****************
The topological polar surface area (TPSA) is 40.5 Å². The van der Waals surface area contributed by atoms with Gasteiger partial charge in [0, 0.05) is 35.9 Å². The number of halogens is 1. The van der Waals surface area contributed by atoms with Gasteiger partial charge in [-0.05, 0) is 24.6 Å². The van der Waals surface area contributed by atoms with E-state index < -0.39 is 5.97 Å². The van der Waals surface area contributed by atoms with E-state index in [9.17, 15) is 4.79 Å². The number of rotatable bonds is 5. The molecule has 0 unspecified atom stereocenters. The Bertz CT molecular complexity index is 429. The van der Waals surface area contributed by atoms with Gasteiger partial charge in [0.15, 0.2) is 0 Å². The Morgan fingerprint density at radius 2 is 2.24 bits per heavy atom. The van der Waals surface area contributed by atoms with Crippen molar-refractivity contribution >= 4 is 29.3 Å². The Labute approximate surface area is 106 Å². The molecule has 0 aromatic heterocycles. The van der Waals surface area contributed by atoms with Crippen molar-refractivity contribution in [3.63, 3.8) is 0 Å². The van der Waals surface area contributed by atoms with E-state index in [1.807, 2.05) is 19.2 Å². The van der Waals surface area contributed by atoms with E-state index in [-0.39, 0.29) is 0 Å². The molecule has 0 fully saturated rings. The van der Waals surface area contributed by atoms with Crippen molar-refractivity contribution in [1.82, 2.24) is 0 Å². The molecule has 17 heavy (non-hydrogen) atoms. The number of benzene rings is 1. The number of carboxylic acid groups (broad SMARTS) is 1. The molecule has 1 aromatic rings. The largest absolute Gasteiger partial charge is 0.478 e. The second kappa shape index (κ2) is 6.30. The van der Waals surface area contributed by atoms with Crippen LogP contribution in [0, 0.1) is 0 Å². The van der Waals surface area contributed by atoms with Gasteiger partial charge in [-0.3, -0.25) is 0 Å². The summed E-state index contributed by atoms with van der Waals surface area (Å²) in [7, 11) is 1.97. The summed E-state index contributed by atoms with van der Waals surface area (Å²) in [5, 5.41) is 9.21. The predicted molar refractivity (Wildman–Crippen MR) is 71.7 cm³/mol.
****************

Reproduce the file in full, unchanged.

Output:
The topological polar surface area (TPSA) is 40.5 Å². The van der Waals surface area contributed by atoms with Gasteiger partial charge in [0, 0.05) is 35.9 Å². The number of halogens is 1. The van der Waals surface area contributed by atoms with Gasteiger partial charge in [-0.05, 0) is 24.6 Å². The van der Waals surface area contributed by atoms with E-state index < -0.39 is 5.97 Å². The van der Waals surface area contributed by atoms with E-state index in [9.17, 15) is 4.79 Å². The number of rotatable bonds is 5. The molecule has 0 unspecified atom stereocenters. The Bertz CT molecular complexity index is 429. The van der Waals surface area contributed by atoms with Gasteiger partial charge in [0.15, 0.2) is 0 Å². The Morgan fingerprint density at radius 2 is 2.24 bits per heavy atom. The van der Waals surface area contributed by atoms with Crippen molar-refractivity contribution >= 4 is 29.3 Å². The Labute approximate surface area is 106 Å². The molecule has 0 aromatic heterocycles. The van der Waals surface area contributed by atoms with Crippen molar-refractivity contribution in [3.63, 3.8) is 0 Å². The van der Waals surface area contributed by atoms with E-state index in [1.807, 2.05) is 19.2 Å². The van der Waals surface area contributed by atoms with E-state index in [-0.39, 0.29) is 0 Å². The molecule has 0 fully saturated rings. The van der Waals surface area contributed by atoms with Crippen molar-refractivity contribution in [1.82, 2.24) is 0 Å². The molecule has 17 heavy (non-hydrogen) atoms. The number of benzene rings is 1. The number of carboxylic acid groups (broad SMARTS) is 1. The molecule has 1 aromatic rings. The largest absolute Gasteiger partial charge is 0.478 e. The second kappa shape index (κ2) is 6.30. The van der Waals surface area contributed by atoms with Crippen LogP contribution in [0, 0.1) is 0 Å². The van der Waals surface area contributed by atoms with Gasteiger partial charge in [-0.3, -0.25) is 0 Å². The summed E-state index contributed by atoms with van der Waals surface area (Å²) in [7, 11) is 1.97. The summed E-state index contributed by atoms with van der Waals surface area (Å²) in [5, 5.41) is 9.21. The predicted molar refractivity (Wildman–Crippen MR) is 71.7 cm³/mol.